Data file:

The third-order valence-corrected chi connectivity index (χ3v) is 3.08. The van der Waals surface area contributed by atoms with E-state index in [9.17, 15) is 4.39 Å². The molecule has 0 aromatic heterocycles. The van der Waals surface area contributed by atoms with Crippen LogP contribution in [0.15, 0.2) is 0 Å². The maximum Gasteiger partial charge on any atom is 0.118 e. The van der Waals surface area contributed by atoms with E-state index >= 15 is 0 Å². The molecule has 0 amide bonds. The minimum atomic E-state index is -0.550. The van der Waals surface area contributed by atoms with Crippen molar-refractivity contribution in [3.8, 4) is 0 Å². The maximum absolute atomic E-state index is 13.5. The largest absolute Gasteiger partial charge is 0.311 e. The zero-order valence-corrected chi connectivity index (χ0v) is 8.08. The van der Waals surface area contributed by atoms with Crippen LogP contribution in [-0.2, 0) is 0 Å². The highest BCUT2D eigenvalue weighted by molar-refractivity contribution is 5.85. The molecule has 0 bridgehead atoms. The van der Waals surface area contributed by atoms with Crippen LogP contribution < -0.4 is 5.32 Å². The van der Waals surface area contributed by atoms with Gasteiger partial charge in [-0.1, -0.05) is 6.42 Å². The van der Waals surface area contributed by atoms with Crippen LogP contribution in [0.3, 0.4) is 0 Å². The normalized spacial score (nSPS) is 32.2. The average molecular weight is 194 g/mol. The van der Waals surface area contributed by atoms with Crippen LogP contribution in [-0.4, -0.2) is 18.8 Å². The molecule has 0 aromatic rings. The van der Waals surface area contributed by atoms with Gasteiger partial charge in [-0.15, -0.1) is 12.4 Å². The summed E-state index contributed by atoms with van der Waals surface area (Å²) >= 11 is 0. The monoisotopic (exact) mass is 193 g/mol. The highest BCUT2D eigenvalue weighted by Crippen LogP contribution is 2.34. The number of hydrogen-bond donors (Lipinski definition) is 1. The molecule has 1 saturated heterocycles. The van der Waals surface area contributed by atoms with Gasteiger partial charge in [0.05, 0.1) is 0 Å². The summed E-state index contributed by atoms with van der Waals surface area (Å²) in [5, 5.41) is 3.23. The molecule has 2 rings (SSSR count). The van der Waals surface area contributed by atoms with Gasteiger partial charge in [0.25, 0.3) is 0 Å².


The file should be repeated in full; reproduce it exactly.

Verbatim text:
The third-order valence-corrected chi connectivity index (χ3v) is 3.08. The van der Waals surface area contributed by atoms with E-state index in [9.17, 15) is 4.39 Å². The molecule has 0 aromatic heterocycles. The van der Waals surface area contributed by atoms with Crippen LogP contribution in [0.15, 0.2) is 0 Å². The maximum Gasteiger partial charge on any atom is 0.118 e. The van der Waals surface area contributed by atoms with E-state index >= 15 is 0 Å². The molecule has 0 amide bonds. The minimum atomic E-state index is -0.550. The van der Waals surface area contributed by atoms with Crippen molar-refractivity contribution in [3.8, 4) is 0 Å². The maximum absolute atomic E-state index is 13.5. The largest absolute Gasteiger partial charge is 0.311 e. The zero-order valence-corrected chi connectivity index (χ0v) is 8.08. The van der Waals surface area contributed by atoms with Crippen LogP contribution in [-0.2, 0) is 0 Å². The highest BCUT2D eigenvalue weighted by molar-refractivity contribution is 5.85. The molecule has 0 bridgehead atoms. The van der Waals surface area contributed by atoms with Crippen LogP contribution < -0.4 is 5.32 Å². The van der Waals surface area contributed by atoms with Gasteiger partial charge in [-0.1, -0.05) is 6.42 Å². The van der Waals surface area contributed by atoms with Crippen LogP contribution in [0.3, 0.4) is 0 Å². The normalized spacial score (nSPS) is 32.2. The average molecular weight is 194 g/mol. The van der Waals surface area contributed by atoms with Crippen LogP contribution in [-0.4, -0.2) is 18.8 Å². The molecule has 0 aromatic rings. The van der Waals surface area contributed by atoms with Gasteiger partial charge in [-0.15, -0.1) is 12.4 Å². The summed E-state index contributed by atoms with van der Waals surface area (Å²) >= 11 is 0. The monoisotopic (exact) mass is 193 g/mol. The highest BCUT2D eigenvalue weighted by Crippen LogP contribution is 2.34. The number of hydrogen-bond donors (Lipinski definition) is 1. The molecule has 1 saturated heterocycles. The van der Waals surface area contributed by atoms with Gasteiger partial charge in [0.05, 0.1) is 0 Å². The summed E-state index contributed by atoms with van der Waals surface area (Å²) in [5, 5.41) is 3.23. The molecule has 2 rings (SSSR count). The van der Waals surface area contributed by atoms with Gasteiger partial charge in [0.25, 0.3) is 0 Å².